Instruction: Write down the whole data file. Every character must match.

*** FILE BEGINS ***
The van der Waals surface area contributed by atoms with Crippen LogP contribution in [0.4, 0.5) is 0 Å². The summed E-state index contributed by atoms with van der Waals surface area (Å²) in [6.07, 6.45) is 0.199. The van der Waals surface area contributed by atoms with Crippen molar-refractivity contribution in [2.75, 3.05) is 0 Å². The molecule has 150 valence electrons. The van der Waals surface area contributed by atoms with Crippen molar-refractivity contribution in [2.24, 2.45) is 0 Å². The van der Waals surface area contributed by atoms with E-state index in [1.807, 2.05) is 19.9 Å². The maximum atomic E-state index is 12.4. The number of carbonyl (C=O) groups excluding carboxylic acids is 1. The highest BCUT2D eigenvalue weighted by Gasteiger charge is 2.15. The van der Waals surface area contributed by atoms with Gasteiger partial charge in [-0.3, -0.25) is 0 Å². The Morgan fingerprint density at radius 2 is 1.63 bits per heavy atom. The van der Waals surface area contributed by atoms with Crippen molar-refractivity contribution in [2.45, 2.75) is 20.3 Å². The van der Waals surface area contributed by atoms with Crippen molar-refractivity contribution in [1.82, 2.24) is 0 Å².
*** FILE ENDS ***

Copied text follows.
The van der Waals surface area contributed by atoms with Crippen LogP contribution in [0.4, 0.5) is 0 Å². The summed E-state index contributed by atoms with van der Waals surface area (Å²) in [6.07, 6.45) is 0.199. The van der Waals surface area contributed by atoms with Crippen molar-refractivity contribution in [2.75, 3.05) is 0 Å². The molecule has 150 valence electrons. The van der Waals surface area contributed by atoms with Crippen molar-refractivity contribution in [2.24, 2.45) is 0 Å². The van der Waals surface area contributed by atoms with E-state index in [1.807, 2.05) is 19.9 Å². The maximum atomic E-state index is 12.4. The number of carbonyl (C=O) groups excluding carboxylic acids is 1. The highest BCUT2D eigenvalue weighted by Gasteiger charge is 2.15. The van der Waals surface area contributed by atoms with Gasteiger partial charge in [-0.3, -0.25) is 0 Å². The Morgan fingerprint density at radius 2 is 1.63 bits per heavy atom. The van der Waals surface area contributed by atoms with Crippen molar-refractivity contribution in [2.45, 2.75) is 20.3 Å². The van der Waals surface area contributed by atoms with Crippen molar-refractivity contribution in [1.82, 2.24) is 0 Å².